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Durbanville Uncorked

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from

R4,400

Duration of tour
1 day
Private

Transfer Types

Van / Minivan
Departure dates on request

Overview

Durbanville Wine Route is a local’s favourite, situated right on Cape Town’s doorstep. The tour combines the stunning aesthetics of the Durbanville Wine Valley, with many opportunities to soak in breath-taking views of Table Mountain and Cape Town, while delighting in the many tastes this hidden gem has to offer. The region offers an entirely unique canvas upon which to create exceptional wines. The combination or perfect terroir, a varied topography and diverse soil composition allows for the Durbanville region to produce completely inimitable wines. The climate is affected by the very cool Atlantic breeze, which slows down the ripening of the fruit and results in a concentrated flavor in the grapes, and of course, subsequently the wines.

You’ll also get your fare share of history in today as you visit four historic wine farms that have a combined age of almost a millennium! Visit Meerendal, Diemersdal, Nitida and Durbanville Hills during your private day tour, with your guide beside you to offer local knowledge of the area, the wines and more. All of these estates offer sublime views, beautiful surroundings and glorious wines, and because your day is yours to do as you please, your guide will gladly give you a little more time here or a little less there, depending on where the view might lead you. So sit back, relax and uncork as you prepare to overwhelm your senses.

 
 
 
 
 
 
 
 
 
Start

Cape Town
End

Cape Town
 

view on map
Distance
±
100
km
Tempo
Medium pace
Theme
Cape Town
South Africa
Wine Time
Foodie Flavours
Private Tours

Why You’ll Love It

  • Enter the 300-year old world of Meerendal Wine Estate.

  • Be mesmerised by the sights and tastes of Diemersdal Wine Estate.

  • Taste the fresh flavours produced at Nitida's boutique wine cellars.

  • Let Durbanville Hills innovate your palate.

Itinerary

This private tour itinerary is flexible and can be tailored to spend more time at the tour's highlights that interest you the most.
Day 1
Durbanville Wine Valley
±100km

Start with a morning pick-up from your accommodation in Cape Town.

Get picked up from your hotel in or near the city center of Cape Town. Climb into a private vehicle with your personal driver and guide and head out of the city. Drive through the endless rolling hills, and within 30 minutes from central Cape Town arrive in this local favorite wine destination.

Your fist stop of the day finds you at Meerendal Wine Estate, where you'll jump right in to the world of wine, and indulge in a prestige tasting of 6 wines as you look out over the Durbanville valley below. Expect hints of dark chocolate in the merlot, a spicy pinotage and a refreshing and crisp Sauvignon Blanc.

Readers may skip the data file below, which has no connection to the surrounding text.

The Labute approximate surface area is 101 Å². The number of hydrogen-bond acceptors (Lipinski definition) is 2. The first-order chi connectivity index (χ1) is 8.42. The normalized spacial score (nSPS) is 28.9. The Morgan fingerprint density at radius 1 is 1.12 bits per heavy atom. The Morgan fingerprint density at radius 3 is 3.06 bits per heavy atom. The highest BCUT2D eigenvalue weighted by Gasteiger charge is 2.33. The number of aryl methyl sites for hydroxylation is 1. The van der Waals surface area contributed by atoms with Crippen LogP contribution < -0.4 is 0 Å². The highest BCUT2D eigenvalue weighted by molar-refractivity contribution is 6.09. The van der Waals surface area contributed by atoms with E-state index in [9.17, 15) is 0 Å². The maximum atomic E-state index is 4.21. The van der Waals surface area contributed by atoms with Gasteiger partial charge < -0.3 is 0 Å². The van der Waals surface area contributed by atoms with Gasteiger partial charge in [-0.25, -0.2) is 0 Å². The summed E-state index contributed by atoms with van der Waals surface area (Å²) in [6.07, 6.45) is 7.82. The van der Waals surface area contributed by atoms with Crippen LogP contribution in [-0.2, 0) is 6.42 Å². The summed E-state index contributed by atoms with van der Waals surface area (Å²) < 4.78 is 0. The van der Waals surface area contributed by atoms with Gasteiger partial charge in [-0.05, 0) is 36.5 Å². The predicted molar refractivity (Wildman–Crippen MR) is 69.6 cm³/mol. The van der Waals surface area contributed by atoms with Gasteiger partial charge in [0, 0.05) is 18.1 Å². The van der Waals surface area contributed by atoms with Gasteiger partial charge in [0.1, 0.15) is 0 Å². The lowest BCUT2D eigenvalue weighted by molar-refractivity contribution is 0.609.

The next stop is Diemersdal Wine Estate, 10 minutes away, where you'll have some time to stroll through the picturesque property before settling in to sample the wine. Sit outside (weather permitting) or in the tasting cellar to taste 6 wines. You’ll quickly notice the diverse and rich flavours in the wines, which are attributed to the excellent variety of growing conditions. The complex topography and diverse soil content as well as the perfect climate mean that Diemersdal is able to produce a rich crop, which is then carefully curated in their cellars, mixing old and new styles of winemaking.

Wind your way through the Durbanville valley to reach Nitida. This small wine farm is one of the youngest in the area, having only been started 25 years ago. That being said, they have truly made a name for themselves; producing award winning wines and offering a warm welcome to all those who visit. Opt to either enjoy lunch at Cassia restaurant, or at Tables Deli (own expense) before doing a full tasting.

Soak up the innumerable views of the surrounds, including the magnificent Table Bay with its Table Mountain backdrop. End-off the day with a relaxed tasting of up to 8 of Durbanville Hills’ internationally renowned wines. And as a souvenir, you’ll be given your very own Durbanville Hills crystal glass as a keepsake of this memorable day. Travel back to reach Cape Town area by late afternoon.

 
 

End with an evening drop-off at your Cape Town accommodation.

 

Included

Private

This trip will run exclusively for you.

Local Guide

Led by a local English-speaking professional tour guide.

Transport

Private transfers to included tour highlights. 

Pick-up + Drop-off

There is no central meeting point for this tour. A transfer service will collect you from your Cape Town accommodation.

Included Activities
  • Meerendal Wine Estate Tasting
  • Diemersdal Wine Estate Tasting
  • Nitida Wine Tasting
  • Durbanville Hills Crystal Glass Wine Tasting

Excluded

Flights

Local and international flights are excluded.

Travel Insurance

You are responsible for your own personal travel insurance. 

Meals + Drinks

You can purchase meals + drinks on tour.

FAQ

Need more information?
Contact me if you have any questions.
Benita Stroebel
Tailor-Made Tours